What Is the Difference Between a Money Order and a Bank Draft?

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With so many financial tools on offer today, it can be challenging to discern one from another. Among these tools, money orders and bank drafts stand out. But what is the difference between a money order and a bank draft? Keep reading to find out.

What Is the Difference Between a Money Order and a Bank Draft?

Both money orders and bank drafts are secure methods of payment, but they cater to different needs and have distinct features. While money orders are prepaid instruments available from various outlets, bank drafts are payment orders backed by the credibility of the issuing bank. Here’s a look at the specifics of each.

Money Order

A money order is a prepaid payment order, meaning the funds are provided upfront, ensuring guaranteed payment. They’re available from post offices, many retail stores and some financial institutions. Money orders are a popular option for people who don’t have a bank account or for those who want to send money securely without tying it directly to a personal bank account. Here are some key points about money orders:

  • Security: Money orders come with added security features to prevent fraud.
  • Limitations: There’s usually a maximum limit on the amount for which a money order can be issued.
  • Fees: Purchasing a money order usually involves a fee, which varies depending on where you buy it.
  • Receipts: When you purchase a money order, you receive a detachable receipt as proof of purchase.

Bank Draft

A bank draft, sometimes referred to as a banker’s draft, is a payment order wherein a bank guarantees the payment of the amount, similar to a check. Unlike money orders, which are prepaid, bank drafts are drawn against funds in a bank account. Key features of bank drafts include:

  • Trustworthiness: Since the bank itself issues the draft, it’s considered a more secure form of payment than personal checks.
  • Higher limits: Bank drafts can be made out for larger amounts, making them more suitable for big-ticket transactions.
  • Availability: Bank drafts are available exclusively through banks or financial institutions.
  • Fees: There might be a fee for obtaining a bank draft, depending on the bank and the customer’s account status.
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How Much Does It Cost for a Bank Draft?

Typically, fees for bank drafts range from $5 to $20. Some banks may waive this fee for premium account holders or for those who maintain a specific minimum balance.

You should always check with your bank to find out the fee before requesting a bank draft.

Money Order vs. Bank Draft: Pros and Cons

Here’s a side-by-side comparison to highlight the pros and cons of a money order and a bank draft.

Money Order – Secure and traceable
– Widely available
– Doesn’t require a bank account
– Fees can add up
– Amount limitations
Bank Draft – Guaranteed by the bank
– Suitable for large amounts
– Seen as more trustworthy than personal checks
– Must have a bank account
– Availability limited to banks

Final Take

Both money orders and bank drafts serve the purpose of ensuring secure and guaranteed payment methods. Your choice between them should be based on the amount you wish to send, where you want to obtain it and whether or not you have a bank account. Just as with choosing between different types of banking, it’s essential to understand the nuances of these financial tools. Being well-informed will always guide you to make the best decision for your unique financial situation.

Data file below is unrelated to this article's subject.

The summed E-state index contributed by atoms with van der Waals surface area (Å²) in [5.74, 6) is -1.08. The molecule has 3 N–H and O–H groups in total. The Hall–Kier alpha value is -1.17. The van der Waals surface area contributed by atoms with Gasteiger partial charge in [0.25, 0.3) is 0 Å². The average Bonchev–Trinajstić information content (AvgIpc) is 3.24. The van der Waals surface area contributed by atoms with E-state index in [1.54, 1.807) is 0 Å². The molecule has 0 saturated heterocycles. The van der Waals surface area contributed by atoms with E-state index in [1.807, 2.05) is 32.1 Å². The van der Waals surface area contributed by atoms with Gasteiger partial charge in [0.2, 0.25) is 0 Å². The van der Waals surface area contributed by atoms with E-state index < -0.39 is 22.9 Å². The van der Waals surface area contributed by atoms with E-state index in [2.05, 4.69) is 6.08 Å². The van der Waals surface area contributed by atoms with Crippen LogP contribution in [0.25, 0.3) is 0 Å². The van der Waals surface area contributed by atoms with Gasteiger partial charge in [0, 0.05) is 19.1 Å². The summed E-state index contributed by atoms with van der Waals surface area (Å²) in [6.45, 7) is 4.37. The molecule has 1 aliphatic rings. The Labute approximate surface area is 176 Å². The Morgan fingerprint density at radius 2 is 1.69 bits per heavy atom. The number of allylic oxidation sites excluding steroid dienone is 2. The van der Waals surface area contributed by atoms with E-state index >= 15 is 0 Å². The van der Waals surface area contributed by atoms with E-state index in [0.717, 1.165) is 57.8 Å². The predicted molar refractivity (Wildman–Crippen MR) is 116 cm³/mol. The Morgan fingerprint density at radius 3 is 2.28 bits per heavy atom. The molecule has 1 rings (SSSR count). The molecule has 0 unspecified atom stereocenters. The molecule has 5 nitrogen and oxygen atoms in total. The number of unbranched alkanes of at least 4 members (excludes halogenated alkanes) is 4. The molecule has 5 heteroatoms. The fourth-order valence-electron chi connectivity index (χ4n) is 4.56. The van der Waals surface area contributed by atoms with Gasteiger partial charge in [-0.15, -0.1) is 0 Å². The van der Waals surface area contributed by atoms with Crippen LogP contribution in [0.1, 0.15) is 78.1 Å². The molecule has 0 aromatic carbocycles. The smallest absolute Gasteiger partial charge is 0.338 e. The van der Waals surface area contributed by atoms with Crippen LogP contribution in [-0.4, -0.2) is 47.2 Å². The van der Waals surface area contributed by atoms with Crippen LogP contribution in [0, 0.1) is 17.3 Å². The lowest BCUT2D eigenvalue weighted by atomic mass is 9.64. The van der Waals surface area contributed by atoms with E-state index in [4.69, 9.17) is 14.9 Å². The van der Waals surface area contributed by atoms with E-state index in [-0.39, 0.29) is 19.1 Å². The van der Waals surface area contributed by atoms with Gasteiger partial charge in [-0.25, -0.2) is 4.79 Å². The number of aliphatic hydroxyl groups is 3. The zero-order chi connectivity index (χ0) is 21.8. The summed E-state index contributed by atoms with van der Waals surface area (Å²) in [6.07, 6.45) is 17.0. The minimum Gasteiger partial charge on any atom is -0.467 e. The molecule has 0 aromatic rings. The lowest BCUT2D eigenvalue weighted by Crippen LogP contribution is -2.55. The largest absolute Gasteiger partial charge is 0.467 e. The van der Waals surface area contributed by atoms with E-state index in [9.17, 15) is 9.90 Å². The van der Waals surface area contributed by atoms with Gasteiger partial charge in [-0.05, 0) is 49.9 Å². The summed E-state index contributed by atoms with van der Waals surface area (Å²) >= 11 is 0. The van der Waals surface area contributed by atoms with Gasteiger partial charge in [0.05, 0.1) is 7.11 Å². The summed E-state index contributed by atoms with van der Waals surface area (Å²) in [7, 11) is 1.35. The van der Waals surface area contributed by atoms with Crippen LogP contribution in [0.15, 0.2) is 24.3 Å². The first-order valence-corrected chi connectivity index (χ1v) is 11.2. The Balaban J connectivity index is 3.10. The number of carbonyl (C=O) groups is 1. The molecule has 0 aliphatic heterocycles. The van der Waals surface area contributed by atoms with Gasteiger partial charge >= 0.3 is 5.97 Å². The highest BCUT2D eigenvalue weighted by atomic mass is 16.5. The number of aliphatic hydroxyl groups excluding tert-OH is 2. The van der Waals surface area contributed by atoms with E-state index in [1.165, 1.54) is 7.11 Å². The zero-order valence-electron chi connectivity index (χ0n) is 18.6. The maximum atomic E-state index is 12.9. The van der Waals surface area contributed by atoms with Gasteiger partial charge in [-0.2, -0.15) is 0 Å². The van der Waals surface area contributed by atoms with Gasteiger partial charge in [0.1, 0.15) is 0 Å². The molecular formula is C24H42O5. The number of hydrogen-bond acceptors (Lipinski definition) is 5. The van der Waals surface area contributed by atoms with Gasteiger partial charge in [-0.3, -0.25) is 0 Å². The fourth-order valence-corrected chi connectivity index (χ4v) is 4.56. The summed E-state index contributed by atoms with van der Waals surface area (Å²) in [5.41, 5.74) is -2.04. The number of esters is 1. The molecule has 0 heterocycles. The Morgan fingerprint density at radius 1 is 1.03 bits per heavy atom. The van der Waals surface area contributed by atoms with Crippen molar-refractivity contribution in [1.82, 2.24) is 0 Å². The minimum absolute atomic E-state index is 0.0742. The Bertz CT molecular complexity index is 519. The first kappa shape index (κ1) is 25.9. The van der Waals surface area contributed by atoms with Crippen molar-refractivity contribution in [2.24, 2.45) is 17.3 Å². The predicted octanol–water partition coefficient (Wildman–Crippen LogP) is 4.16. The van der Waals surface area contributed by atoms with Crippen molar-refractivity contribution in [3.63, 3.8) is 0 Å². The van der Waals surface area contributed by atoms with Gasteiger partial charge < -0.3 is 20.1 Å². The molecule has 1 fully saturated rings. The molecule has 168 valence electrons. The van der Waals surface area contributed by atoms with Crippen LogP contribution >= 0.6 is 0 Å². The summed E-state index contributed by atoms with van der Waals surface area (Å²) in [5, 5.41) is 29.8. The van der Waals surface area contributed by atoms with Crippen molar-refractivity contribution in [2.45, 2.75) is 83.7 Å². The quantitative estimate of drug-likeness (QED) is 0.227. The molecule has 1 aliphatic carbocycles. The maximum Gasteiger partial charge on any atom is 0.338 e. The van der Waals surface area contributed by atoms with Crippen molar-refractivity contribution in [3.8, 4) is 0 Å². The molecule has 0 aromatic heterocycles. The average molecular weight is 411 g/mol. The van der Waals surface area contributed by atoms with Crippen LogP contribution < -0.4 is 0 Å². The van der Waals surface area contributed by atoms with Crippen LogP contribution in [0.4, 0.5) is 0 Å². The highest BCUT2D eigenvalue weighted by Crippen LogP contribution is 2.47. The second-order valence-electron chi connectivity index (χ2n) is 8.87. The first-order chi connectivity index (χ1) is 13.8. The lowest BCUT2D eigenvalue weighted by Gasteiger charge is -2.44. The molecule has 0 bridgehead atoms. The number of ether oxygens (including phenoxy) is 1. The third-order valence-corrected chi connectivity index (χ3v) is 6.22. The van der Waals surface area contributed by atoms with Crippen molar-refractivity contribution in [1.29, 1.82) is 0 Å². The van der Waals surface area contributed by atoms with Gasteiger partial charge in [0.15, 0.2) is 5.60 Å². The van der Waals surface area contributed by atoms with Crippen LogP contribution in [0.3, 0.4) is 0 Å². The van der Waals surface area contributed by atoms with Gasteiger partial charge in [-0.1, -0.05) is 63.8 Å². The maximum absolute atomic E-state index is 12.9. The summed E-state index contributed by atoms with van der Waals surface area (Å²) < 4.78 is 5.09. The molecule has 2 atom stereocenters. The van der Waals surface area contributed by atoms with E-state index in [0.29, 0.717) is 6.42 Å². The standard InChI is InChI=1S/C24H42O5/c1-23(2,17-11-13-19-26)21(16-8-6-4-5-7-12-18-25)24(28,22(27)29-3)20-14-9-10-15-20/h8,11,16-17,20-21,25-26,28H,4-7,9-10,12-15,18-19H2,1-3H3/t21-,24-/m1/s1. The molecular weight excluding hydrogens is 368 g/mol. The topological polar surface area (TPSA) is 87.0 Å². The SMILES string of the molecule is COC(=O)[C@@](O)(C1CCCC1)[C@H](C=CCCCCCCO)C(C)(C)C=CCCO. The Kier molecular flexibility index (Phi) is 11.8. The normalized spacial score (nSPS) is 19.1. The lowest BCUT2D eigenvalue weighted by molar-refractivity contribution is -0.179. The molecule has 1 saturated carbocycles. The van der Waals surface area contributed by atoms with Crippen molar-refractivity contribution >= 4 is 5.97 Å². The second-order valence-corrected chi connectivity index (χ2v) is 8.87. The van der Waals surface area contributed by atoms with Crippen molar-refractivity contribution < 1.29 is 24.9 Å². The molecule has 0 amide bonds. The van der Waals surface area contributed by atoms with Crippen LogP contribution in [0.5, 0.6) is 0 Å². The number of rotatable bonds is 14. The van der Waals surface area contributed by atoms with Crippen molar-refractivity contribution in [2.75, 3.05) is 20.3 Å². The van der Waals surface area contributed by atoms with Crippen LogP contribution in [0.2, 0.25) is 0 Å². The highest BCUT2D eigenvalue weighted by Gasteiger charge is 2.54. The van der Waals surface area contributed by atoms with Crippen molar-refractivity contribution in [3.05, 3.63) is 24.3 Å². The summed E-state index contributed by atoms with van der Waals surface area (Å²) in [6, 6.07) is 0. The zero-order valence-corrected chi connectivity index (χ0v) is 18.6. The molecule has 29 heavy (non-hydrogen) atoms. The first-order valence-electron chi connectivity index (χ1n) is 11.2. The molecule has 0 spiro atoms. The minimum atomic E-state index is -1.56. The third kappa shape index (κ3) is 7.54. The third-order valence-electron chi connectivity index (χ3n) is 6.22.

Here are the answers to some of the most frequently asked questions about the differences between a money order and a bank draft.

  • What is the difference between draft and order?
    • The terms "draft" and "order" refer to the way in which payment is made.
      • A draft is a written order by one party directing another party to pay money to a third party. Bank drafts and personal checks are examples of drafts.
      • An order generally refers to a prepaid method of payment, like a money order, where the funds are provided upfront.
  • What is the difference between a cashier's order and a bank draft?
    • Both a cashier's order and a bank draft are payment orders issued and guaranteed by a bank. The primary differences are:
      • Origin of funds: For a cashier's order, the bank is responsible for the funds. The amount is directly withdrawn from the customer's account and held by the bank until the cashier's order is cashed. With a bank draft, the bank guarantees the amount but doesn't necessarily withdraw the funds from the customer's account immediately.
      • Usage: Cashier's checks are commonly used in the U.S., while bank drafts might be more prevalent in other countries or used for international transactions.
  • Can a bank draft be cashed by anyone?
    • Bank drafts are made out to a specific payee, meaning only the individual or entity named on the draft should be able to cash or deposit it. However, if the bank draft gets endorsed by the named payee, it can then be cashed or deposited by someone else.
    • It's essential to treat a bank draft with the same caution as cash. If lost, it can be a complicated process to get it replaced, and there's a risk that someone could fraudulently cash it if they find it and it's not yet endorsed. Always ensure that the named payee is accurate, and keep the bank draft safe until it's used.
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Editor's note: This article was produced via automated technology and then fine-tuned and verified for accuracy by a member of GOBankingRates' editorial team.


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